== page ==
- One system in common use provides a comprehensive report to include repeat prescribed medication but does not print out when each repeat prescription was issued. An additional report has to be requested and the request should emphasise that full prescribing detail be provided.
- On receipt of the print-out, it is vital to check that every page is legible and that the margin dates are copied fully.
- As primary care changes, so does the standard of reasonable practice by which general practitioners are judged. It is a judge who must decide what is negligent practice; however, with different general practitioners all using different systems, there is less standardisation.
- Experts will find it more difficult to give an opinion without knowledge of the system in use and what information was presented to the doctor by the computer system.
- Experts may be required to have some working knowledge of the systems and of how the data are entered - in particular, whether the system offered warnings to the doctor which were available and should have been heeded. For instance, a doctor working a system which constantly reminds about an overdue smear and then fails to act, has less defence than a doctor whose recall system is entirely practice nurse-based.
New solutions to old issues
There are also some well-recognised issues in clinical negligence that will now present differently.
What notes would the responsible practitioner have seen?
- When reconstructing a series of consultations it has frequently been necessary to give opinion as to which of the previous consultations a practitioner would have read or considered.
- With the paper record, a doctor is more likely to have read the penultimate consultation if it was on the same page and less likely if a crucial consultation occurred some entries back in the record. In general, when an entry is made immediately below another, the preceding entry cannot be overlooked.
- With the EPR, some management screens will present the doctor with a problem list and checking prior consultation entries has to be done by a series of mouse clicks. In others, the previous free text is displayed automatically before any new entry can be made.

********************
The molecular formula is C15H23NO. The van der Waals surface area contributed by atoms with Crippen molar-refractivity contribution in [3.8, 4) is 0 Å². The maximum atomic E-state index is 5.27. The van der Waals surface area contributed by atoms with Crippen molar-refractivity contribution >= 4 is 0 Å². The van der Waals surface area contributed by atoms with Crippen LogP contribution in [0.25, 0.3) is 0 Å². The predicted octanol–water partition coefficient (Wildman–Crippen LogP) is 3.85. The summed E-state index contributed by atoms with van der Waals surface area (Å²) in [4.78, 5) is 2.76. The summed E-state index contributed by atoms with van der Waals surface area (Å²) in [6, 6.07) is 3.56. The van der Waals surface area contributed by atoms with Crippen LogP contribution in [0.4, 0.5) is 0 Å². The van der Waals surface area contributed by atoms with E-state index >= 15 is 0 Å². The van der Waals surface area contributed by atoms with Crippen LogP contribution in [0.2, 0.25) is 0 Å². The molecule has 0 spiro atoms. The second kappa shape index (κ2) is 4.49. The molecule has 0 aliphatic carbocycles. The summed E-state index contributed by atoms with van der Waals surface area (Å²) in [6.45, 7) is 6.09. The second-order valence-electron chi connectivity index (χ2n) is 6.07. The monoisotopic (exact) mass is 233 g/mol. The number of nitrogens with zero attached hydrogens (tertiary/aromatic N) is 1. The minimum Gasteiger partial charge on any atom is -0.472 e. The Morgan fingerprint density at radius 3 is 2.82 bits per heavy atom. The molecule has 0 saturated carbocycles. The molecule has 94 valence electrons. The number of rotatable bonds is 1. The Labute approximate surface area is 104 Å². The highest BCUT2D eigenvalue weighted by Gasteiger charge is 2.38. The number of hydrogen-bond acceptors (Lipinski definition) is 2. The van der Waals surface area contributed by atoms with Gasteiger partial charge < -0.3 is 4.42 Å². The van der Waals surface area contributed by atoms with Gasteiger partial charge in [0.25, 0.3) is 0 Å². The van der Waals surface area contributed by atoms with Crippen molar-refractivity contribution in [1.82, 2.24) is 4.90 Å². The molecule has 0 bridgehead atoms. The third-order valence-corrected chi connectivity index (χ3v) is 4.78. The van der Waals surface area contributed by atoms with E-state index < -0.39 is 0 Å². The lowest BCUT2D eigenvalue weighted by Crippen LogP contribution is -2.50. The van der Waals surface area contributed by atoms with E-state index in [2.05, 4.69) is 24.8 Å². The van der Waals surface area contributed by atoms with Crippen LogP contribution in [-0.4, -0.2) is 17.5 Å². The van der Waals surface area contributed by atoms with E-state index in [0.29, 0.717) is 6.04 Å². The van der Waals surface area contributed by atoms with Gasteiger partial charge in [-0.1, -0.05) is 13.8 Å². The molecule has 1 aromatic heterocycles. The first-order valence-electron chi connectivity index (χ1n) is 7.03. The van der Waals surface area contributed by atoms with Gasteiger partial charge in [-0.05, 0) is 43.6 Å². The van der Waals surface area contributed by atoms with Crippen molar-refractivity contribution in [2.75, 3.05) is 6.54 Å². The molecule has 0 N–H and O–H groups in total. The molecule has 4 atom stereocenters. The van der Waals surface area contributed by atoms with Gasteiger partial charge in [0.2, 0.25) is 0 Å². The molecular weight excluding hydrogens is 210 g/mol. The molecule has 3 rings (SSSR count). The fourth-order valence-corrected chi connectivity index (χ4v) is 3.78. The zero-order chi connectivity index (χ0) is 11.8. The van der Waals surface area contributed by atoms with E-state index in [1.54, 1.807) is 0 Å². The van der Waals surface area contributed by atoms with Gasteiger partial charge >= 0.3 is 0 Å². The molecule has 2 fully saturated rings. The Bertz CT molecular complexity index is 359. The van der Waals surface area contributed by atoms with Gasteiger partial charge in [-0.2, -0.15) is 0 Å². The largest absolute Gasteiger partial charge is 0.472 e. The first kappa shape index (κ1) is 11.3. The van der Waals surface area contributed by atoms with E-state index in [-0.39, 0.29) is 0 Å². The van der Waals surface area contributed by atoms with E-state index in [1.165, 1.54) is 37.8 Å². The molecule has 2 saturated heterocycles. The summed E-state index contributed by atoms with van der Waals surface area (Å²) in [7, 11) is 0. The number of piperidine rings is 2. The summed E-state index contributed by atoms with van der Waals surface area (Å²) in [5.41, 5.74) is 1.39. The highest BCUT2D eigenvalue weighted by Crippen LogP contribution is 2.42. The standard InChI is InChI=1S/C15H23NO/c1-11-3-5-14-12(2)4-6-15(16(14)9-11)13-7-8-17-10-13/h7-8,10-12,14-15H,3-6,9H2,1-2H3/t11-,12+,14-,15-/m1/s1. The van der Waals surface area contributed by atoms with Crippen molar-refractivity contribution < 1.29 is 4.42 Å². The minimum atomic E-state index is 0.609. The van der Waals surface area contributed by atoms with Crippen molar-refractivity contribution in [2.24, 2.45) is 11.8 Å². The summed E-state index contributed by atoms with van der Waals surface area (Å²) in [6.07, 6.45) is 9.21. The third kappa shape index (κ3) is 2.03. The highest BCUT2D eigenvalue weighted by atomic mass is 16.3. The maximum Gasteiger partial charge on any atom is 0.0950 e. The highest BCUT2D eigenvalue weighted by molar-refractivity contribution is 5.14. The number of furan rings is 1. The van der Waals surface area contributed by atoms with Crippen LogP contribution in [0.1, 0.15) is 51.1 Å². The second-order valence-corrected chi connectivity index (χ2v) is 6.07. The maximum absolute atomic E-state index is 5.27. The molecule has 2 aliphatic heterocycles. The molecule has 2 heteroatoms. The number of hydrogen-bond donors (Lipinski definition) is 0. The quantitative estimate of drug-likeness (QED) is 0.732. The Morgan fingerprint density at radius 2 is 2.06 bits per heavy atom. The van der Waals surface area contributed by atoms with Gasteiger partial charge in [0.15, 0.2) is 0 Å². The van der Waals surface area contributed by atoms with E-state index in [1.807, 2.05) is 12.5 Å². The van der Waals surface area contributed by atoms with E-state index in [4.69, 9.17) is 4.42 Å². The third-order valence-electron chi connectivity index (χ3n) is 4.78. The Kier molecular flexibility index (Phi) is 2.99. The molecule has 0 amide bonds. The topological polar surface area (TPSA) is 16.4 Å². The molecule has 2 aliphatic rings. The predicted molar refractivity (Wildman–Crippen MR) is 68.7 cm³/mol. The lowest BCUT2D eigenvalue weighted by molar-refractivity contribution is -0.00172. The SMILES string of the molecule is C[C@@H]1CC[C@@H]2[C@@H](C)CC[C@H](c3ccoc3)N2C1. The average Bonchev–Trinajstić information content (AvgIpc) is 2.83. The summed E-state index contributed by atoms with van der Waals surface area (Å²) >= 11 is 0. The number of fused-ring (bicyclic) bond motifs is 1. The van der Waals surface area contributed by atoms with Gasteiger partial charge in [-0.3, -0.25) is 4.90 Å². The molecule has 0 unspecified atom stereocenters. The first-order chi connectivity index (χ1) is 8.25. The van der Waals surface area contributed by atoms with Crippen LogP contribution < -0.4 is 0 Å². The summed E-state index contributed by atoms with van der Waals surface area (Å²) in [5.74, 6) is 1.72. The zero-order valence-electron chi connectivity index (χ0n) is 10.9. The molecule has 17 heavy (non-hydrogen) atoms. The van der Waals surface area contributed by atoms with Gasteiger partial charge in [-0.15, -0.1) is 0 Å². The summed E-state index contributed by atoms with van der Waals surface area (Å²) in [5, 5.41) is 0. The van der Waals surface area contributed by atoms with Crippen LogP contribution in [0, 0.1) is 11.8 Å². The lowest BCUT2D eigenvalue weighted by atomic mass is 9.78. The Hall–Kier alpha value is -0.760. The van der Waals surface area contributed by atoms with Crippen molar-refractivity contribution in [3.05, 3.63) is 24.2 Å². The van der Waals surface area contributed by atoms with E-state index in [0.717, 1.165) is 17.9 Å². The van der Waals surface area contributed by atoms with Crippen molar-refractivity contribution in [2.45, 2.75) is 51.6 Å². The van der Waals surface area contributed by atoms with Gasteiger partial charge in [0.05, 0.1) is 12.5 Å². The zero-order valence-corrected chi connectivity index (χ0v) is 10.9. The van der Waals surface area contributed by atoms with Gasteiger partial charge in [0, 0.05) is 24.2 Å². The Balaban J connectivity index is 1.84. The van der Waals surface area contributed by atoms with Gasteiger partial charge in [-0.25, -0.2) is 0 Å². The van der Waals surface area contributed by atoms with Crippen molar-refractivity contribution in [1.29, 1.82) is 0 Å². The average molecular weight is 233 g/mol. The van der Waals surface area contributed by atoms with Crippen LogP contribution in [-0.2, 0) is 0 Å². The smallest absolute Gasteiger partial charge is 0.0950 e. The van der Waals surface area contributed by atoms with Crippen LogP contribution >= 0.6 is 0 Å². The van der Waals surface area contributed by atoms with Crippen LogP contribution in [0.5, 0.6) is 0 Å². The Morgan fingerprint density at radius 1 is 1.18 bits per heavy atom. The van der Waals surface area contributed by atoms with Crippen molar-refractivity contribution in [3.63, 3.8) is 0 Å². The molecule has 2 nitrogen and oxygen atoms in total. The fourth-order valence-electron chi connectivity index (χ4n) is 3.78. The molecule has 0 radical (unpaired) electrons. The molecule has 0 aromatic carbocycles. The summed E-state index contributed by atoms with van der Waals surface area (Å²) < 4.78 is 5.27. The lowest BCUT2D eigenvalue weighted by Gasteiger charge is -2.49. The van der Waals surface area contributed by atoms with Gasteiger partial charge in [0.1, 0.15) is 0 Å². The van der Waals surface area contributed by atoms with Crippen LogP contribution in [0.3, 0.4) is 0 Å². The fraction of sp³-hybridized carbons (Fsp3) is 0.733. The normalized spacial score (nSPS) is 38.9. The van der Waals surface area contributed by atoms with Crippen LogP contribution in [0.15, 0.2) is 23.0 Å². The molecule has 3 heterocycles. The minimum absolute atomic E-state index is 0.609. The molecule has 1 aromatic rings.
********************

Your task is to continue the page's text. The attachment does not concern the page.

- For instance, a doctor using the EMIS system is presented with a page of the previous encounters before being able to add the next encounter.
- A doctor using INPS Vision system could enter a new consultation without ever having to view the previous text entry and could be relying entirely on the history given by the patient.
- In surgeries where some doctors use the paper records and some the computer records, doctors are obliged to try and check both. During a 10-minute consultation, checking and integrating events leaves less time for clinical assessment.
- Barristers rightly will be asking what information each system presented to the doctor, and would the ordinary and competent doctor check the previous record in these circumstances.
- We can assume no longer that an adequate past history is on the screen in front of the doctor.
Have the notes been altered?
- Suspicious handwriting and changes in ballpoint pen or ink were often the means by which fraudulent entries were detected in the paper record. The computer record can more easily be altered but it leaves an audit trail.
- Detection of the sort of changes made by Dr Shipman needs a high index of suspicion and also the technical skill required to identify the audit trail.
Different computer - different style
People driving a sports car will be tempted to speed, to cut corners and will have a high accident risk; hence, they pay higher insurance. To some extent, using a computer in the surgery can be analogous in that a system that encourages a structured approach to making a record may take longer to use but will produce a better record and less risk of medical error. The LV5 version of EMIS, for example, encourages a separate entry for History, Examination, Comment and Problem; whereas, some systems allow the doctor to enter the entire consultation under one free text area which, although quicker, is less likely to produce a safe structured entry. The former will be more likely to provide a sound defence. I have no doubt that, within ten years, some systems will be identified as much more liable to medical accident than others.